Install the new ball joint into the mounting bore so the retaining lip (red arrow) faces the front of the vehicle.
Figure 26

Install the new ball joint into the mounting bore so the retaining lip (red arrow) faces the front of the vehicle.

Then press the new ball joint into the wheel bearing carrier until it stops.
Figure 27

Then press the new ball joint into the wheel bearing carrier until it stops.

Install the new snap ring.
Figure 28

Install the new snap ring. Be sure it is properly seated in the groove in the ball joint.

Install the integral link and install the mounting bolt finger tight.
Figure 29

Install the integral link and install the mounting bolt finger tight. Raise the rear swing arm into place. Install the rear swing arm and tighten the fasteners. Then repeat the steps for the opposite side of the vehicle. Have the vehicle professionally aligned. The integral link to the wheel-bearing carrier needs to be torqued to 100 Nm. Torque the lower control arm bolt to 240 Nm.


Comments and Suggestions:
Guffrus Comments: 19mm socket and dremel versaflame this is a nice looking little tool actually, +1 arrived today.
The aftermarket pressing tool is in bad shape, the nuts have extremely shape edges having eaten their ball race and I have had to file them down a little bit but i still have a couple of minor cuts.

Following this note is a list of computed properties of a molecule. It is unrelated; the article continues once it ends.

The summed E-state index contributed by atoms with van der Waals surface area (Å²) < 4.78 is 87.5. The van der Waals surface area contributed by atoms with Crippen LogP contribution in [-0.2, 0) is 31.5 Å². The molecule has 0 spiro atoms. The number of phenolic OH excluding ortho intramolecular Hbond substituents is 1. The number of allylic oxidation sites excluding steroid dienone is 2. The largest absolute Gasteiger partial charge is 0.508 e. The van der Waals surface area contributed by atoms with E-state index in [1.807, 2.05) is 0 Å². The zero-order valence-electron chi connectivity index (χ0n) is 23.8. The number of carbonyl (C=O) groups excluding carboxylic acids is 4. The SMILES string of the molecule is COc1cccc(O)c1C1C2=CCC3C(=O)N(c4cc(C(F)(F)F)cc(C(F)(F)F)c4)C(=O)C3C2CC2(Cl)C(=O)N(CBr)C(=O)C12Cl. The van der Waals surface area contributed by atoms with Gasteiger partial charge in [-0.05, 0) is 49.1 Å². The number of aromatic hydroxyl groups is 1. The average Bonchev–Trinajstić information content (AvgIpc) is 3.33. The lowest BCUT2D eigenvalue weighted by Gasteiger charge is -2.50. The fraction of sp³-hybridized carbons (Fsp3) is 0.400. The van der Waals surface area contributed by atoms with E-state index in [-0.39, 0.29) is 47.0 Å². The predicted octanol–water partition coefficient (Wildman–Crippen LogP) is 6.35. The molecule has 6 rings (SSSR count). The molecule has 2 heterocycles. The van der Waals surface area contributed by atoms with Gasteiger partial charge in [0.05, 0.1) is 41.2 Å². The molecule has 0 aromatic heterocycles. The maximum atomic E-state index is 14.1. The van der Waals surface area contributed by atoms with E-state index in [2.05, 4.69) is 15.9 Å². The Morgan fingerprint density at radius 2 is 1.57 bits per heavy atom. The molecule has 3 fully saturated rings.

However upon reassembly and slightly better alignment of the tool on the bush and with the additional firepower of the air gun the bush is out effortlessly.
It has been soaking in wd40 overnight which may have helped some too.
Did not need to apply heat but i have read that aluminium expands twice as much? as fast? whatever as steel so heat would have been on my side if i had needed to use it, especially on this winters day.
I am not expecting further problems and the jack has held up just fine for several days now, its still a concern and i would not recommend it but it is certainly possible to carry out repairs using only a jack.
But you are rolling the dice and it could cost you your life or a limb.
Best of luck to you all.
December 1, 2017
  Followup from the Pelican Staff: Thanks for sharing your repair process, tool use tips and experience. These type of comments add so much to the Pelican tech community.
- Nick at Pelican Parts